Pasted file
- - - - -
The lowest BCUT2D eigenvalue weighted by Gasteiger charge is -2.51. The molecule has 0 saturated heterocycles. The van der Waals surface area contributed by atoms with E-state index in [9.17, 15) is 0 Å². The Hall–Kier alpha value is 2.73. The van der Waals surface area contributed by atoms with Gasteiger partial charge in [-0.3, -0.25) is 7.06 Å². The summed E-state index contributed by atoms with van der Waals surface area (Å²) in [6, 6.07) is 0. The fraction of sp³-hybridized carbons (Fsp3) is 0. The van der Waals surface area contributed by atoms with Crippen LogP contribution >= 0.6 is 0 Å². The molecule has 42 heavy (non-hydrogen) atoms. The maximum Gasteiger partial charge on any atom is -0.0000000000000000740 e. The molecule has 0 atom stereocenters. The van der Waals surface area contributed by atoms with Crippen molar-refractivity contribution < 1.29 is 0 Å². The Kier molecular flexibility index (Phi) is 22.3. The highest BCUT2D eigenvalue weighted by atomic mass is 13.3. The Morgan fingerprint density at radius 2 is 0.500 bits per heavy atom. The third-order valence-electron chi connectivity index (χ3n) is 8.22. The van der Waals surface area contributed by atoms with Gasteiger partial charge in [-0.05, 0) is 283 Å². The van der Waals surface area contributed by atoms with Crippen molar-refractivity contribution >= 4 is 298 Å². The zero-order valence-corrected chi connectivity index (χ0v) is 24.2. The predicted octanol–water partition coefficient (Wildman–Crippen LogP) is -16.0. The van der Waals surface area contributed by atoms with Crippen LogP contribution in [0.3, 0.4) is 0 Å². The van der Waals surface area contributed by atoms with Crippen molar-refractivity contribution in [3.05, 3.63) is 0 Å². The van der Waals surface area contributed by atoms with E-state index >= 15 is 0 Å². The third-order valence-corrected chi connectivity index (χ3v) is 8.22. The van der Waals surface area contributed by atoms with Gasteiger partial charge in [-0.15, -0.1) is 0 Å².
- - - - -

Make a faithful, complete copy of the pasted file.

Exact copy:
The lowest BCUT2D eigenvalue weighted by Gasteiger charge is -2.51. The molecule has 0 saturated heterocycles. The van der Waals surface area contributed by atoms with E-state index in [9.17, 15) is 0 Å². The Hall–Kier alpha value is 2.73. The van der Waals surface area contributed by atoms with Gasteiger partial charge in [-0.3, -0.25) is 7.06 Å². The summed E-state index contributed by atoms with van der Waals surface area (Å²) in [6, 6.07) is 0. The fraction of sp³-hybridized carbons (Fsp3) is 0. The van der Waals surface area contributed by atoms with Crippen LogP contribution >= 0.6 is 0 Å². The molecule has 42 heavy (non-hydrogen) atoms. The maximum Gasteiger partial charge on any atom is -0.0000000000000000740 e. The molecule has 0 atom stereocenters. The van der Waals surface area contributed by atoms with Crippen molar-refractivity contribution < 1.29 is 0 Å². The Kier molecular flexibility index (Phi) is 22.3. The highest BCUT2D eigenvalue weighted by atomic mass is 13.3. The Morgan fingerprint density at radius 2 is 0.500 bits per heavy atom. The third-order valence-electron chi connectivity index (χ3n) is 8.22. The van der Waals surface area contributed by atoms with Gasteiger partial charge in [-0.05, 0) is 283 Å². The van der Waals surface area contributed by atoms with Crippen molar-refractivity contribution >= 4 is 298 Å². The zero-order valence-corrected chi connectivity index (χ0v) is 24.2. The predicted octanol–water partition coefficient (Wildman–Crippen LogP) is -16.0. The van der Waals surface area contributed by atoms with Crippen LogP contribution in [0.3, 0.4) is 0 Å². The van der Waals surface area contributed by atoms with Crippen molar-refractivity contribution in [3.05, 3.63) is 0 Å². The van der Waals surface area contributed by atoms with E-state index >= 15 is 0 Å². The third-order valence-corrected chi connectivity index (χ3v) is 8.22. The van der Waals surface area contributed by atoms with Gasteiger partial charge in [-0.15, -0.1) is 0 Å².